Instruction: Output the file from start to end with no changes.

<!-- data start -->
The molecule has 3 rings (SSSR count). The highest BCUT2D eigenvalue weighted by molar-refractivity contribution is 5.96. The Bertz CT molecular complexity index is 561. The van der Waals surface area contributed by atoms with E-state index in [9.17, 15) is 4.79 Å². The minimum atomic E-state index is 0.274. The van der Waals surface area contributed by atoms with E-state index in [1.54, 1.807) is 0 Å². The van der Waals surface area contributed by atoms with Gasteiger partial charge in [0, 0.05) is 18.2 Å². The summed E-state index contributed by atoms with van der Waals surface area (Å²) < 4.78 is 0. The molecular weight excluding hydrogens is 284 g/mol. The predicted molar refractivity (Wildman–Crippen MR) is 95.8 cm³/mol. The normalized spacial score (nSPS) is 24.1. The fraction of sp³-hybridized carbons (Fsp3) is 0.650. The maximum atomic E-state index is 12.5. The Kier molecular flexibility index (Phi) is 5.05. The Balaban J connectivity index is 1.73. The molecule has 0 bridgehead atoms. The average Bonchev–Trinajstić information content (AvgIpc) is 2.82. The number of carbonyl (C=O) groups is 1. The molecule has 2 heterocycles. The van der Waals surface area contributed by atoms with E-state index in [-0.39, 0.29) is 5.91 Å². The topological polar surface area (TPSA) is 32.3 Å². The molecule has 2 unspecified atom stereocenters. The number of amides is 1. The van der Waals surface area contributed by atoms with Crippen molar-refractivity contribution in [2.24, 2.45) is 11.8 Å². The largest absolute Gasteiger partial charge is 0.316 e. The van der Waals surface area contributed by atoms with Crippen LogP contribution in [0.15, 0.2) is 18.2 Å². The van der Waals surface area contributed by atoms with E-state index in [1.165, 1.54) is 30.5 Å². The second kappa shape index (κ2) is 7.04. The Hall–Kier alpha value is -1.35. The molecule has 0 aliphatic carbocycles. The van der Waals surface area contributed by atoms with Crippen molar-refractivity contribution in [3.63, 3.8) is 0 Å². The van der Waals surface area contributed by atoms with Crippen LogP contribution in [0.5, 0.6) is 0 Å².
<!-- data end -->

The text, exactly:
The molecule has 3 rings (SSSR count). The highest BCUT2D eigenvalue weighted by molar-refractivity contribution is 5.96. The Bertz CT molecular complexity index is 561. The van der Waals surface area contributed by atoms with E-state index in [9.17, 15) is 4.79 Å². The minimum atomic E-state index is 0.274. The van der Waals surface area contributed by atoms with E-state index in [1.54, 1.807) is 0 Å². The van der Waals surface area contributed by atoms with Gasteiger partial charge in [0, 0.05) is 18.2 Å². The summed E-state index contributed by atoms with van der Waals surface area (Å²) < 4.78 is 0. The molecular weight excluding hydrogens is 284 g/mol. The predicted molar refractivity (Wildman–Crippen MR) is 95.8 cm³/mol. The normalized spacial score (nSPS) is 24.1. The fraction of sp³-hybridized carbons (Fsp3) is 0.650. The maximum atomic E-state index is 12.5. The Kier molecular flexibility index (Phi) is 5.05. The Balaban J connectivity index is 1.73. The molecule has 0 bridgehead atoms. The average Bonchev–Trinajstić information content (AvgIpc) is 2.82. The number of carbonyl (C=O) groups is 1. The molecule has 2 heterocycles. The van der Waals surface area contributed by atoms with E-state index in [-0.39, 0.29) is 5.91 Å². The topological polar surface area (TPSA) is 32.3 Å². The molecule has 2 unspecified atom stereocenters. The number of amides is 1. The van der Waals surface area contributed by atoms with Crippen molar-refractivity contribution in [2.24, 2.45) is 11.8 Å². The largest absolute Gasteiger partial charge is 0.316 e. The van der Waals surface area contributed by atoms with Crippen LogP contribution in [0.15, 0.2) is 18.2 Å². The van der Waals surface area contributed by atoms with E-state index in [1.165, 1.54) is 30.5 Å². The second kappa shape index (κ2) is 7.04. The Hall–Kier alpha value is -1.35. The molecule has 0 aliphatic carbocycles. The van der Waals surface area contributed by atoms with Crippen molar-refractivity contribution in [3.63, 3.8) is 0 Å². The van der Waals surface area contributed by atoms with Crippen LogP contribution in [0.5, 0.6) is 0 Å².